RAPDs and chloroplast microsatellites have been used to quantify the genetic variation of shea trees sampled in the natural range (Benin, Burkina Faso, Côte d’Ivoire, Mali, Senegal, Central Africa, Cameroon, and Uganda) [196]. The results demonstrated no relationship between diversity and longitude or latitude. A Mantel test revealed a positive correlation between genetic distances and geographic distances (R = 0.88, p = 0.001). In another study, three chloroplast microsatellite primers, assayed in 116 individuals, revealed 10 different alleles and 7 chlorotypes among the different populations. The phylogeography of the shea tree has been assessed through past climate changes over Africa [197]. The findings revealed that haplotypic and allelic richness could vary significantly due to chloroplast and nuclear microsatellites, which point to a higher diversity in West Africa. There is an equally important level of differentiation among the populations. The climate variations are the major factor explaining the genetic pattern of the shea tree.

11. Conclusions

This review paper summarizes the available information about the current state of knowledge about V. paradoxa research. It enhances our understanding of how existing methods for sustainable management practices have improved and how resources, especially kernels, could be transformed into valuable products, including comestible butter. The obtained shea butter is therefore widely commercialized worldwide. The species is used in various domains and provides valuable services for both livelihood improvement and environmental benefits. The species is beneficial and has proved to be crucial in future research in SSA. The intense production of high-quality shea butter could encourage the consumption of other wild fruits and NTFPs that are underutilized, contributing significantly to the daily life of local communities. As V. paradoxa fruit pulp is a good source of nutrients and phytochemicals, it is highly recommended to conserve the genome of this species. The species is also on the red list of threatened species to be vulnerable, according to the IUCN. Additional studies are recommended to develop tree improvement and conservation programs. The next gaps that need to be filled include the physiology and reproductive biology of the shea tree; the role of the shea tree in household income, food security, and women’s empowerment—none of which have been explored in detail; the contribution of ethnobotany in biological conservation; and genetic studies using recent genomic tools and applications for breeding purposes. Concerning the ongoing domestication programs, it is crucial to connect genetic studies with the AOCC to contribute to the sustainable management of shea tree populations across the West Central African belt. The Czech University of Life Sciences (CZU) in Prague is currently carrying out an important project collaborating with scientists from World Agroforestry in Kenya and the Higher Institute of Environmental Sciences (HIES/IBAYSUP) in Cameroon. This research aims to sequence the shea tree genome using recent technologies where biparental populations will be assembled. The data obtained will generate high DArT-seq/single nucleotide polymorphism markers for linkage mapping among populations in Cameroon and Mali. Hopefully, this endeavor should contribute to the sustainable management of the existing germplasm, leading to the greater economic security of vulnerable smallholder farmers. This review has identified gaps that should be the subject of future research about the shea tree while considering different provenances.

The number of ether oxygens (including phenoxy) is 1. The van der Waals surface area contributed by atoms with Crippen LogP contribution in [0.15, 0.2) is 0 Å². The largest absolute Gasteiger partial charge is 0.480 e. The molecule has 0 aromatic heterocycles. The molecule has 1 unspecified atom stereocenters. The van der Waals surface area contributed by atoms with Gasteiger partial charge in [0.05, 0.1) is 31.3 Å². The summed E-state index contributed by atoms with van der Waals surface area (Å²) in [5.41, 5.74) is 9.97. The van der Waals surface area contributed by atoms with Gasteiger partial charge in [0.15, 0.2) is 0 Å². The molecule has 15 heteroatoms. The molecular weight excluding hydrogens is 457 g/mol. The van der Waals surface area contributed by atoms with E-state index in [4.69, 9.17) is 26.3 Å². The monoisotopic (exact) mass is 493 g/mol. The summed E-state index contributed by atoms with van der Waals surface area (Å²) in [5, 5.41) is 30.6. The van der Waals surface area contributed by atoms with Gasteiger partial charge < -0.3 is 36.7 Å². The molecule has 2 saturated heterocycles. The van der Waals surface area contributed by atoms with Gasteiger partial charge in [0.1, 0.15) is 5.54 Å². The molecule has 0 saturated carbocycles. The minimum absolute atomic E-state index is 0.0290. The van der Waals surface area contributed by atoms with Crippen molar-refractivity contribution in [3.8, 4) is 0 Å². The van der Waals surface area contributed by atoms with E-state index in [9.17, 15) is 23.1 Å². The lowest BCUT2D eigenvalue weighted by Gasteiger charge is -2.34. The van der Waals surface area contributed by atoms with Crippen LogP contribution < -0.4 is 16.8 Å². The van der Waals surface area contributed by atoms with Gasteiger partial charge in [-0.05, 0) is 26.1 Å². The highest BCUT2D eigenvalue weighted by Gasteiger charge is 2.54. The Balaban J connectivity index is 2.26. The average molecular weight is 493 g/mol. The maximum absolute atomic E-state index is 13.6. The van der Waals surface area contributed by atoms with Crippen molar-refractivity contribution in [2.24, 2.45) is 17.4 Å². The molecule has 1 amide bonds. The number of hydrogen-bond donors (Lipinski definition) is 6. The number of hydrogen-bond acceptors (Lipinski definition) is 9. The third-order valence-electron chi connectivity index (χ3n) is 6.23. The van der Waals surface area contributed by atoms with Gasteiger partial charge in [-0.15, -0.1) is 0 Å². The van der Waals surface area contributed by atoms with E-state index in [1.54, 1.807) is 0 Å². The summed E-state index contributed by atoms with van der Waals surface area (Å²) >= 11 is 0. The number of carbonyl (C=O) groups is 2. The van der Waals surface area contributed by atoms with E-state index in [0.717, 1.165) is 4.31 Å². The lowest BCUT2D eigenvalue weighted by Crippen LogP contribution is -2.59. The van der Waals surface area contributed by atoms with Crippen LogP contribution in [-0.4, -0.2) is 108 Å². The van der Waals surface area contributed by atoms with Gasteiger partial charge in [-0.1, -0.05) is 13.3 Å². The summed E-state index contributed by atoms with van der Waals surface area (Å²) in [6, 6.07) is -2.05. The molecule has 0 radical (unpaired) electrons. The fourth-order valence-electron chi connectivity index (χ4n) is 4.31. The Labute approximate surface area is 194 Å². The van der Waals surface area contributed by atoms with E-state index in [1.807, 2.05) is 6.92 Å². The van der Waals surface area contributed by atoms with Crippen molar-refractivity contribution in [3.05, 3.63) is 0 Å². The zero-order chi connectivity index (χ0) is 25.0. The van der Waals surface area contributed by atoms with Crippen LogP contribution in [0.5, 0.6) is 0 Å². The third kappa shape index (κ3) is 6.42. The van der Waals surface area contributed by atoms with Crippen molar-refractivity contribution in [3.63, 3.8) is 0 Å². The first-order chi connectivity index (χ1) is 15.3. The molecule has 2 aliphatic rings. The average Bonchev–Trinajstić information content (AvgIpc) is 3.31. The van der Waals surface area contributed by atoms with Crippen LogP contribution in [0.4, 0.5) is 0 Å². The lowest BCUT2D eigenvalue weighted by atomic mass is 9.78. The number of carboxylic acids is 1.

Authors contribution

Conceptualization, P.B.C.N. and B.L.; Methodology, P.B.C.N., P.H., Z.T., M.K., A.V.T.T., D.K., E.M. and B.L.; Validation, P.B.C.N., E.M. and B.L.; Investigation, P.B.C.N.; Data Curation, P.B.C.N., P.H., E.M. and B.L.; Writing—Original Draft Preparation, P.B.C.N.; Writing—Review & Editing, P.B.C.N., P.H., Z.T., M.K., A.V.T.T., D.K., E.M. and B.L.; Supervision, P.H., Z.T., E.M. and B.L.; Project Administration, P.H. and B.L.; Funding Acquisition, P.H. and B.L. All authors have read and agreed to the published version of the manuscript.

Funding

This research was funded by the Internal Grant Agency of the Czech University of Life Sciences, Prague (grant number 20213110); a scholarship from the Czech government; and the research fund provided by World Agroforestry.

Acknowledgments

Special acknowledgment to Tsobeng Alain from World Agroforestry (ICRAF), Yaounde-Cameroon office, and Mañourová Anna from the Czech University of Life Science (CZU) for their help in improving the earlier versions of the manuscript.

Conflicts of Interest

The authors declare no conflict of interest.